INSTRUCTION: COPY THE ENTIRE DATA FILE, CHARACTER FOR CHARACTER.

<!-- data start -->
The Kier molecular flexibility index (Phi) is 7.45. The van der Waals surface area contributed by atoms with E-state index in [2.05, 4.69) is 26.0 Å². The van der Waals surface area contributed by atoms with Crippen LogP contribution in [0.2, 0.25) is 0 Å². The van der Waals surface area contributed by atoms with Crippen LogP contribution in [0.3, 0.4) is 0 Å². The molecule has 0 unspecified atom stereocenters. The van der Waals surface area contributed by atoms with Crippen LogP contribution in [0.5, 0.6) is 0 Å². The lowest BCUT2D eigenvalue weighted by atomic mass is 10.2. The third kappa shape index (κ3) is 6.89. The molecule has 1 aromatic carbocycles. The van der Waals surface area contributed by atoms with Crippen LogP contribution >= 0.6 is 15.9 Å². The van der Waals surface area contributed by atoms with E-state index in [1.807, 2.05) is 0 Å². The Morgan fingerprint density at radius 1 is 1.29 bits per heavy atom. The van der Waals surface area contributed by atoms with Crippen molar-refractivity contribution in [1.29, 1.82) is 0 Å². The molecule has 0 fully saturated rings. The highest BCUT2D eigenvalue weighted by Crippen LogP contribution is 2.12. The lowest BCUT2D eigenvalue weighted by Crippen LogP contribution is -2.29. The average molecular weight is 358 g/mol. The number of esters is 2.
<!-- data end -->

The Kier molecular flexibility index (Phi) is 7.45. The van der Waals surface area contributed by atoms with E-state index in [2.05, 4.69) is 26.0 Å². The van der Waals surface area contributed by atoms with Crippen LogP contribution in [0.2, 0.25) is 0 Å². The van der Waals surface area contributed by atoms with Crippen LogP contribution in [0.3, 0.4) is 0 Å². The molecule has 0 unspecified atom stereocenters. The van der Waals surface area contributed by atoms with Crippen LogP contribution in [0.5, 0.6) is 0 Å². The lowest BCUT2D eigenvalue weighted by atomic mass is 10.2. The third kappa shape index (κ3) is 6.89. The molecule has 1 aromatic carbocycles. The van der Waals surface area contributed by atoms with Crippen LogP contribution >= 0.6 is 15.9 Å². The van der Waals surface area contributed by atoms with E-state index in [1.807, 2.05) is 0 Å². The Morgan fingerprint density at radius 1 is 1.29 bits per heavy atom. The van der Waals surface area contributed by atoms with Crippen molar-refractivity contribution in [1.29, 1.82) is 0 Å². The molecule has 0 fully saturated rings. The highest BCUT2D eigenvalue weighted by Crippen LogP contribution is 2.12. The lowest BCUT2D eigenvalue weighted by Crippen LogP contribution is -2.29. The average molecular weight is 358 g/mol. The number of esters is 2.